Any suitable processes, reactants, catalysts, solvents, conditions and the like for the production of the copolycarbonate resins of this invention which are customarily employed in polycarbonate resin syntheses may be used such as disclosed in German Pat. Nos. 1,046,311 and 962,274 and U.S. Pat. Nos. 3,248,414; 3,153,008; 3,215,668; 3,187,065; 3,028,365; 2,999,846; 2,964,974; 2,970,137; 2,991,273 and 2,999,835, all incorporated herein by reference. The preferred process is the interfacial polycondensation process.
According to the interfacial polycondensation process copolycarbonate resins are obtained by reacting the aromatic dihydroxy compounds with an alkali metal hydroxide or alkaline earth metal oxide or hydroxide to form the salt of the hydroxy compounds. The salt mixture is present in an aqueous solution or suspension and is reacted with phosgene, carbonyl bromide, bischloroformic esters of the aromatic dihydroxy compounds. An organic solvent is provided in the reaction admixture which is a solvent for the polymer but not for the aromatic dihydroxy salts. Thus, chlorinated aliphatic hydrocarbons or chlorinated aromatic hydrocarbons are used as the organic solvent which dissolves the condensation product. In order to limit the molecular weight, one may use monofunctional reactants such as monophenols, for example the propyl-, isopropyl- and butyl-phenols, especially p-tert.-butyl-phenol and phenol itself. In order to accelerate the reaction, catalysts such as tertiary amines, quaternary ammonium, phosphonium or arsonium salts and the like may be used. The reaction temperature should be about -20° to +150° C., preferably 0° C. to about 100° C.
According to the polycondensation process in a homogeneous phase, the dissolved reaction components are polycondensed in an inert solvent in the presence of an equivalent amount of a tertiary amine base required for: absorption of the generated HCl, such as e.g. N,N-dimethyl-aniline, N,N-dimethyl-cyclohexylamine or preferably, pyridine and the like. In still another process, a diaryl carbonate can be transesterified with the aromatic dihydroxy compounds to form the polycarbonate resin.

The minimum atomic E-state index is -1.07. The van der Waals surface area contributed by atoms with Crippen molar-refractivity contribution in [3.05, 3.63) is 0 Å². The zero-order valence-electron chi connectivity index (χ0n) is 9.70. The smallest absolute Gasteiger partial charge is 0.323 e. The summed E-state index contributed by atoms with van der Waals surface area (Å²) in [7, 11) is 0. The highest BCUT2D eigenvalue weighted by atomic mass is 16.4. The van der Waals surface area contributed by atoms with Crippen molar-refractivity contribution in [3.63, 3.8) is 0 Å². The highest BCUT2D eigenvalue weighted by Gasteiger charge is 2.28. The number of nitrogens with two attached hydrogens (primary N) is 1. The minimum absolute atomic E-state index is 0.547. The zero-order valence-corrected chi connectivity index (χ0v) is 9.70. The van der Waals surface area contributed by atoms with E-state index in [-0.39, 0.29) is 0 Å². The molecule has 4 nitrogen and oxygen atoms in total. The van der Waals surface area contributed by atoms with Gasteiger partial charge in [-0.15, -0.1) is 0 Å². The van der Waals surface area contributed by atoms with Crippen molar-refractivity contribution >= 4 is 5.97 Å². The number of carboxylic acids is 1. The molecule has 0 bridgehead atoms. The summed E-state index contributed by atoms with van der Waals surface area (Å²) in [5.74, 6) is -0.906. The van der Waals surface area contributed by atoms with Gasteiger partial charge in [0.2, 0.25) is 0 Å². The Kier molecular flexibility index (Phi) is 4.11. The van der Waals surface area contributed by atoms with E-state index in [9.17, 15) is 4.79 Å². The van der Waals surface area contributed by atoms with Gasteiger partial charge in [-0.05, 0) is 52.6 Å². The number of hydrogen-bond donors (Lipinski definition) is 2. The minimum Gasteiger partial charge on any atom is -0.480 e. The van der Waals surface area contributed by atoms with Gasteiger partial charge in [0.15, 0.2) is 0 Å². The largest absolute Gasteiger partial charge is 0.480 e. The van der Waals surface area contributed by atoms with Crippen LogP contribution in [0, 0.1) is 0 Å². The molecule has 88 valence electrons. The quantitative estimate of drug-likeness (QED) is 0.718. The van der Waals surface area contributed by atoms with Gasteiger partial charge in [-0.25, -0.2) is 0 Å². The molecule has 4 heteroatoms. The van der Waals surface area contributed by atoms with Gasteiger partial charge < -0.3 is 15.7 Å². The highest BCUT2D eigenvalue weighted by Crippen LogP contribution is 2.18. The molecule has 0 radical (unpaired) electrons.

It is to be understood that it is possible to combine in the processes described above in a chemically meaningful way the aromatic dihydroxy compounds, monohydroxy compounds in the form of the alkali metal salts and/or bis-haloformic acid esters, and the amount of phosgene or carbonyl bromide then still required in order to obtain high molecular products. Other methods of synthesis in forming the polycarbonates of the invention such as disclosed in U.S. Pat. No. 3,912,688, incorporated herein by reference, may be used.
Suitable aromatic diphenols are, for example, (4,4'-dihydroxy-diphenyl)-methane, 2,2'-(4,4'-dihydroxy-diphenyl)-propane, 1,1-(4,4'-dihydroxy-diphenyl)-cyclohexane, 1,1-(4,4'-dihydroxy, 3,3'-dimethyl-diphenyl)-cyclohexane, 1,1-(2,2'-dihydroxy-4,4'-dimethyl-diphenyl)-butane, 2,2-(2,2'-dihydroxy-4,4'-di-tert.-butyl-diphenyl)-propane or 1,1'-(4,4'-dihydroxy-diphenyl-1-phenylethane, furthermore, methane derivatives which carry besides two hydroxyaryl groups an alkyl residue with at least two carbon atoms and a second alkyl residue with one or more carbon atoms, such as 2,2-(4,4'-dihydroxy-diphenyl)-butane, 2,2-(4,4'-dihydroxy-diphenyl)-pentane, 3,3-(4,4'-dihydroxy-diphenyl)-pentane, 2,2-(4,4'-dihydroxy-diphenyl)-hexane, 3,3-(4,4'-dihydroxy-diphenyl)-hexane, 2,2-(4,4'-dihydroxy-diphenyl)-4-methylpentane, 2,2-(4,4'-dihydroxy-diphenyl)-heptane, 4,4-(4,4'-dihydroxy-diphenyl)-heptane (melting point 148°-149° C.) or 2,2-(4,4'-dihydroxy-diphenyl)-tri-decane. Suitable di-(monohydroxyaryl)-alkanes, the two aryl residues of which are different are, for example, 2,2-(4,4'-dihydroxy-3'-methyl-diphenyl)-propane and 2,2-(4,4'-dihydroxy-3-methyl-3'-isopropyl-diphenyl)-butane. Suitable di-(monohydroxyaryl)-alkanes, the alkyl residue of which, linking the two benzene rings, is substituted by an aryl residue are for instance (4,4'-dihydroxy-diphenyl)-phenyl-methane and 1,1-(4,4'-dihydroxy-diphenyl)-1-phenyl-ethane.